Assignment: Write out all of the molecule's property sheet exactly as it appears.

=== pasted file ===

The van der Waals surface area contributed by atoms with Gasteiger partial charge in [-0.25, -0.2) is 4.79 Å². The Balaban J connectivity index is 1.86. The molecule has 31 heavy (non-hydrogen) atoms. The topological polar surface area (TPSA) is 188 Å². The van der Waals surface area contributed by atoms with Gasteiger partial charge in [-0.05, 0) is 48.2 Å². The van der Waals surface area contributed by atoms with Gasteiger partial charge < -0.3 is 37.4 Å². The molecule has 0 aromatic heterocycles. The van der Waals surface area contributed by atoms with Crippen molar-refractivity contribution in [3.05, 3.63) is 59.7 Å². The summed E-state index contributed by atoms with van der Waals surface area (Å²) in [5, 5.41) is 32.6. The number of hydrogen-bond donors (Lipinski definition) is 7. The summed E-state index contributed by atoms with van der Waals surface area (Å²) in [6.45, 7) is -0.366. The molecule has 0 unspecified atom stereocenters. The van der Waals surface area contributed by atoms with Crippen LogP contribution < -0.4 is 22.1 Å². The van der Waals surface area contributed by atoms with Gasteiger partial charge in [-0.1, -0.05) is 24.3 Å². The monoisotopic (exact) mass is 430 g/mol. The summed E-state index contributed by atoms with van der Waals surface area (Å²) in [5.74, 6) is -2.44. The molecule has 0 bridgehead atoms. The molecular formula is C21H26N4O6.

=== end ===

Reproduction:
The van der Waals surface area contributed by atoms with Gasteiger partial charge in [-0.25, -0.2) is 4.79 Å². The Balaban J connectivity index is 1.86. The molecule has 31 heavy (non-hydrogen) atoms. The topological polar surface area (TPSA) is 188 Å². The van der Waals surface area contributed by atoms with Gasteiger partial charge in [-0.05, 0) is 48.2 Å². The van der Waals surface area contributed by atoms with Gasteiger partial charge < -0.3 is 37.4 Å². The molecule has 0 aromatic heterocycles. The van der Waals surface area contributed by atoms with Crippen molar-refractivity contribution in [3.05, 3.63) is 59.7 Å². The summed E-state index contributed by atoms with van der Waals surface area (Å²) in [5, 5.41) is 32.6. The number of hydrogen-bond donors (Lipinski definition) is 7. The summed E-state index contributed by atoms with van der Waals surface area (Å²) in [6.45, 7) is -0.366. The molecule has 0 unspecified atom stereocenters. The van der Waals surface area contributed by atoms with Crippen LogP contribution < -0.4 is 22.1 Å². The van der Waals surface area contributed by atoms with Gasteiger partial charge in [-0.1, -0.05) is 24.3 Å². The monoisotopic (exact) mass is 430 g/mol. The summed E-state index contributed by atoms with van der Waals surface area (Å²) in [5.74, 6) is -2.44. The molecule has 0 bridgehead atoms. The molecular formula is C21H26N4O6.